While drug use and addiction is not as prevalent in developing countries as it is in wealthy nations, illicit drug use is on the rise in developing regions such as Africa, South America, the Middle East and Southeast Asia. The manufacture of drugs is traditionally linked to developing nations while the primary consumers reside and purchase these substances from wealthy nations. However, recent trends have shown that more and more people in underprivileged nations are turning to drugs to cope with economic and social disparities. And because these nations do not have the infrastructure, public health and treatment support that developed nations have, the results of increasing numbers of addicts is likely to be an unmanageable burden in countries that already have very little resources.
According to the UN’s UNODC or Office on Drugs and Crime, use of synthetics drugs such as ecstasy and meth is on the rise, while traditional street drugs – opiates like heroin, cocaine and morphine, are steady or even on the decline in developing nations. This could have serious implications for the future of these countries, as traditional street drugs often provide a significant amount of income for underprivileged countries. Synthetic drugs may stretch already thin resources to help people who have become addicted to drugs. This is disturbing considering that synthetic drugs alone bring in more than $65 billion worldwide(1) – very little of which ever makes it into the public health or welfare system.
While the development of these poorer nations is generally perceived as a good thing, what often happens is that international markets open to these countries at about the same time and rate as illegal drug markets. And because of the proliferation of the internet and mobile technology, law enforcement efforts have largely been stymied despite significant drug busts in countries like Uruguay, Saudi Arabia, Afghanistan and a number of Southeast Asia countries. And because synthetic drugs can be manufactured with chemicals that are readily available for most industrial and commercial purposes, tracking the origins of such drugs is nearly impossible, further complicating regulation and control efforts.
One of the most pressing concerns regarding drug abuse and addiction in developing nations is the association between drugs and crime. Poor countries already struggle with crime and violence related to poverty, and an increase in illicit drug use is likely to exacerbate these issues significantly. The rise of individuals and groups that manufacture, transport and distribute these drugs will almost certainly lead to an increase in gang related violence and violence between these groups and law enforcement.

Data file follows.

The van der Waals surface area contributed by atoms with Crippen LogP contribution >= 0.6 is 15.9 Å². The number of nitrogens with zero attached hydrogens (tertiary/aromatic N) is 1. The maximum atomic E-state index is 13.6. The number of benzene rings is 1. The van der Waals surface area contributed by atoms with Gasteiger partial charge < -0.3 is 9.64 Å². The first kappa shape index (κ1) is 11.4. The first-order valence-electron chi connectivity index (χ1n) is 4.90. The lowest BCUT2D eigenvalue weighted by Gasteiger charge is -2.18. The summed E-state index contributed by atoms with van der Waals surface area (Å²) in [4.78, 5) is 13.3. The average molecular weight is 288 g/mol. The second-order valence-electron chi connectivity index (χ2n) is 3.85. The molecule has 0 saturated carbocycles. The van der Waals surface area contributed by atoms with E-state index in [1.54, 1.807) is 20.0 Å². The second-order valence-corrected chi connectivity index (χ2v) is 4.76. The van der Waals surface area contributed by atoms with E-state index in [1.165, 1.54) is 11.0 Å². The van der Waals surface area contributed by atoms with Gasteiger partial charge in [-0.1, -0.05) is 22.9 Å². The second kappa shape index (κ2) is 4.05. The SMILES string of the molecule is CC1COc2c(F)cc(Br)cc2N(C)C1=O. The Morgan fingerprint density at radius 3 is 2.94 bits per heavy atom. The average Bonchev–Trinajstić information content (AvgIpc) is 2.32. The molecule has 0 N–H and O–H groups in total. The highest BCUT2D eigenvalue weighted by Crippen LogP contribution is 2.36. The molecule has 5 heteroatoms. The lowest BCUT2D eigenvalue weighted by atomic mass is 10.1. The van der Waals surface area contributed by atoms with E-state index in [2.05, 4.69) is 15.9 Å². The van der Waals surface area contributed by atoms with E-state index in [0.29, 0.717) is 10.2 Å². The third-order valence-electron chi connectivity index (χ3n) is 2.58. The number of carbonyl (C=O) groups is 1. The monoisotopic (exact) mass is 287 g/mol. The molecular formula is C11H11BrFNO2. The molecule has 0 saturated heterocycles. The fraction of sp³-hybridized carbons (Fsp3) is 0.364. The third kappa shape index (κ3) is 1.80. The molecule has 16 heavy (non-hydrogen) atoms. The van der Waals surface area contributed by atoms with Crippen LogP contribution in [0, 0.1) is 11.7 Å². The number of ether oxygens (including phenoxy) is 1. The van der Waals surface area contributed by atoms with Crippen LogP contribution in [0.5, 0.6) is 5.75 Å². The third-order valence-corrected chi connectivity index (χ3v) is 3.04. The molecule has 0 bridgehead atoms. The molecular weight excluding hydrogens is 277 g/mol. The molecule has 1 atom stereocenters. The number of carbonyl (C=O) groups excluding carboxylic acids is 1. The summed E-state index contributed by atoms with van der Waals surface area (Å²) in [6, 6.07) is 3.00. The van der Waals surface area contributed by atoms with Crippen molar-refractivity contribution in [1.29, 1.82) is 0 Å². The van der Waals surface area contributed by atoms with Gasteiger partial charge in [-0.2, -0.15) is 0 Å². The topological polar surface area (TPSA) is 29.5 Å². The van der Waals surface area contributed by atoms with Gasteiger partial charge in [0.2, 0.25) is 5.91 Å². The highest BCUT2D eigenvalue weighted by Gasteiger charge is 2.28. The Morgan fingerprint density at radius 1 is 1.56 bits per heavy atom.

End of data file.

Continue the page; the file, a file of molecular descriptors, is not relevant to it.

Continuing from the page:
Developing nations already coping with public health concerns such as sexually transmitted diseases like HIV and hepatitis are also at great risk as a result of increasing drug use. Promiscuity, rape, sexual assault and prostitution associated with drug use and addiction will likely compound these problems and could result in an epidemic of both addiction and disease simultaneously.
While the demand for illicit drugs in developed nations has been well established and remains largely unwavering, demand for drugs in developing countries is more difficult to define. This is because drugs are not as easily available, there is little money to support such habits, and law enforcement and public health bodies are largely underfunded and understaffed. Therefore, predicting the potential supply of drugs to these countries based upon the perceived demand is not as easy as it is in nations with long-established drug use and addiction statistics.
Overall, the increased demand for drugs in developing nations indicates a larger world problem that doesn’t seem to be affected by region, economic standing, or any other factor: addiction is a human condition and wherever drugs are to be found, people will use them. Therefore, education about the risks of drug abuse is critical in order to mitigate the worldwide effects of addiction and long-term substance abuse.
If you or someone you care about is dealing with a drug problem, you can get a free, confidential consultation right now that will clearly outline your options for you. This could include inpatient treatment, counseling or therapy, or even an outpatient program.
(1) Bethany Bell Developing World Drug use ‘Up’ BBC News September 9, 2008